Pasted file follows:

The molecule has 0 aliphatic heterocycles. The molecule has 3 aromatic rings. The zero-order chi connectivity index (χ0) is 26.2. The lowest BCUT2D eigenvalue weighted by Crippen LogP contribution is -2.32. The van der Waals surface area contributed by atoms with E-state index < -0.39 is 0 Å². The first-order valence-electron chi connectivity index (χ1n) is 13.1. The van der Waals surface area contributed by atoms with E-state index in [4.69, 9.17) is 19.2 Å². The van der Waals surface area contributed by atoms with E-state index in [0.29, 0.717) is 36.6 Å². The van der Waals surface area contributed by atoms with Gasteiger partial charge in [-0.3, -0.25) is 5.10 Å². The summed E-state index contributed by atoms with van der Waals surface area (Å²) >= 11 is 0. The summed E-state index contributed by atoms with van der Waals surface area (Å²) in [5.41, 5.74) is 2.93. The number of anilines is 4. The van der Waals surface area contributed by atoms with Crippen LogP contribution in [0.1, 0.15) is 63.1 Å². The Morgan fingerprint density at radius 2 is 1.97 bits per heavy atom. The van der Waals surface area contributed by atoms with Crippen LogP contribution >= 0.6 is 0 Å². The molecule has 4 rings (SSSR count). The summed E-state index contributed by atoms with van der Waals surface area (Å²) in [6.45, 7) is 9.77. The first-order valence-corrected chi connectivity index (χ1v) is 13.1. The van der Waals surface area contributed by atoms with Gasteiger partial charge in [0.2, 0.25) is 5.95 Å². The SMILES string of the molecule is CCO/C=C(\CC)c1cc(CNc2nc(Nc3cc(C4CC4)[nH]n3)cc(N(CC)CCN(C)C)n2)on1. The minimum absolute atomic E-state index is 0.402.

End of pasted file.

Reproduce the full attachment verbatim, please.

The molecule has 0 aliphatic heterocycles. The molecule has 3 aromatic rings. The zero-order chi connectivity index (χ0) is 26.2. The lowest BCUT2D eigenvalue weighted by Crippen LogP contribution is -2.32. The van der Waals surface area contributed by atoms with E-state index < -0.39 is 0 Å². The first-order valence-electron chi connectivity index (χ1n) is 13.1. The van der Waals surface area contributed by atoms with E-state index in [4.69, 9.17) is 19.2 Å². The van der Waals surface area contributed by atoms with E-state index in [0.29, 0.717) is 36.6 Å². The van der Waals surface area contributed by atoms with Gasteiger partial charge in [-0.3, -0.25) is 5.10 Å². The summed E-state index contributed by atoms with van der Waals surface area (Å²) >= 11 is 0. The summed E-state index contributed by atoms with van der Waals surface area (Å²) in [5.41, 5.74) is 2.93. The number of anilines is 4. The van der Waals surface area contributed by atoms with Crippen LogP contribution in [0.1, 0.15) is 63.1 Å². The Morgan fingerprint density at radius 2 is 1.97 bits per heavy atom. The van der Waals surface area contributed by atoms with Crippen LogP contribution >= 0.6 is 0 Å². The molecule has 4 rings (SSSR count). The summed E-state index contributed by atoms with van der Waals surface area (Å²) in [6.45, 7) is 9.77. The first-order valence-corrected chi connectivity index (χ1v) is 13.1. The van der Waals surface area contributed by atoms with Gasteiger partial charge in [0.2, 0.25) is 5.95 Å². The SMILES string of the molecule is CCO/C=C(\CC)c1cc(CNc2nc(Nc3cc(C4CC4)[nH]n3)cc(N(CC)CCN(C)C)n2)on1. The minimum absolute atomic E-state index is 0.402.